It Doesn't Have To Be Right…

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Anatomy of a Story: A Cold Dish


Back in October 2009, I wrote a piece on my first Euripidean Space story, ‘Thicker than Water’ – you can find it here. ‘A Cold Dish’ was the second of my stories set in that universe, and it too was published in Jupiter magazine – in Jupiter 28, April 2010.

‘A Cold Dish’ is based on the play The Suppliants by Euripides. The play recounts how Theseus approaches the king of Thebes in order to ask for the bodies of the Seven Against Thebes, the seven leaders of an army which failed to invade the city-state. In Ancient Greece, burial rites were very important, and wars fought over dead bodies were not uncommon in the literature of the time. Unfortunately, this plot didn’t translate well to my Euripidean Space universe. It wasn’t really dramatic enough. Further, the need to bury dead heroes is not a cultural urge which translates to modern Western European culture.

In the universe of my Euripidean Space stories, the Earth has locked itself off behind a firewall for reasons unknown. This has left a number of off-planet settlements – on Mars, in the Asteroid Belt, among the moons of Jupiter and Saturn – struggling to survive. Patrolling the Solar System is an alien sentinel, origin unknown, which appears to exist solely to protect a number of alien artefacts. Unfortunately, these artefacts are not obvious – some of them could be somewhat unusual natural phenomena. In ‘Thicker Than Water’, for example, the artefact was a sea of buckminsterfullerenes on the moon of Tethys.

I’d already decided what the alien artefact would be in this, my second Euripidean Space story, and that dictated its setting. The Saturnian moon Mimas is sometimes known as the “Deathstar moon” because it features an enormous crater, Herschel, which covers a third of its face – as is obvious from the photo below. Herschel resembles a huge radio-dish, like Arecibo or Jodrell Bank. Identifying the artefact gave me part of the story’s plot – the “seven” would attack Mimas to prevent the Mimanteans from experimenting with the artefact. Herschel Crater also gave me the story’s title: ‘A Cold Dish’.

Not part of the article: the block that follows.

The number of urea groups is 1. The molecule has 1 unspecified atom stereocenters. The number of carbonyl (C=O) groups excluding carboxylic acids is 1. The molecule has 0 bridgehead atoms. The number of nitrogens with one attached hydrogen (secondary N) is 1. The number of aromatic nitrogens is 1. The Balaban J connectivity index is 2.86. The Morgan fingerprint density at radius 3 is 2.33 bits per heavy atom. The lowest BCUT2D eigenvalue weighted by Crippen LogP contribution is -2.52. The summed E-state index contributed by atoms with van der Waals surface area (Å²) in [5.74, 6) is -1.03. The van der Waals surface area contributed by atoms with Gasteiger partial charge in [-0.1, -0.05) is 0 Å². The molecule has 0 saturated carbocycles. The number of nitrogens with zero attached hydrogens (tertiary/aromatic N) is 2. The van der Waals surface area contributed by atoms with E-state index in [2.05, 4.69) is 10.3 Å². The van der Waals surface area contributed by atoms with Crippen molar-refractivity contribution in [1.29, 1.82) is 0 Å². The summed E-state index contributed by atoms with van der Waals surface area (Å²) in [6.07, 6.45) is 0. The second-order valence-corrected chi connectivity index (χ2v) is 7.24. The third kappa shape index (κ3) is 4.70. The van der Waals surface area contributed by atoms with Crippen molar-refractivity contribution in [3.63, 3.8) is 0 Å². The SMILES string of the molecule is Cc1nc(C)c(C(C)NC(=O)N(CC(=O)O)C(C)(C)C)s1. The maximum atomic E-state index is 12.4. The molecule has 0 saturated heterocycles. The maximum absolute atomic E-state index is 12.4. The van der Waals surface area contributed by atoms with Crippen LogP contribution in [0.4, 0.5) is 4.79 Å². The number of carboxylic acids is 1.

Image credit: NASA/JPL/SSI

But it still wasn’t enough. Happily, the title of the story – it was originally only a working title – provided the answer: revenge. Theseus’s mission to Mimas would be partly to retrieve the bodies of the dead heroes, but would also be driven by revenge. My Theseus analogue I named Spiro Maris – the Spiro, I suppose, from his adventures in the Labyrinth on Crete. I don’t recall why I gave him the family name Maris. The other characters in ‘A Cold Dish’ also bear names derived from their Greek counterparts. The Seven of Euripides play were Amphiaraus, Capaneus, Hippomedon, Parthenopeus, Polynices, Eteocles and Tydeus. Not all are named in ‘A Cold Dish’, but of those that are… Capaneus was known for his immense strength, so I called him Armstrong. Amphiarus means “twice-cursed”, which became Bimalison. Hippomedon… well, “hippo” is horse, so I named him Steed. The two Foote brothers are so named because their father was Oedipus, or “swollen-footed”.

As an example of “just enough information”: in ‘Thicker Than Water’, I’d named the settlement Torus for its carousel living-quarters. This phonetically aped Tauris, the name of the city where the Euripides’ play I’d based the story on had taken place. I felt I needed something similar for ‘A Cold Dish’. The Suppliants takes place in Thebes, but I couldn’t find any reference to the name’s meaning. So I decided to use the name as is for the Mimantean settlement. But I called it The BES, without actually bothering to work out what the acronym meant. The Built Environment System? It didn’t really matter.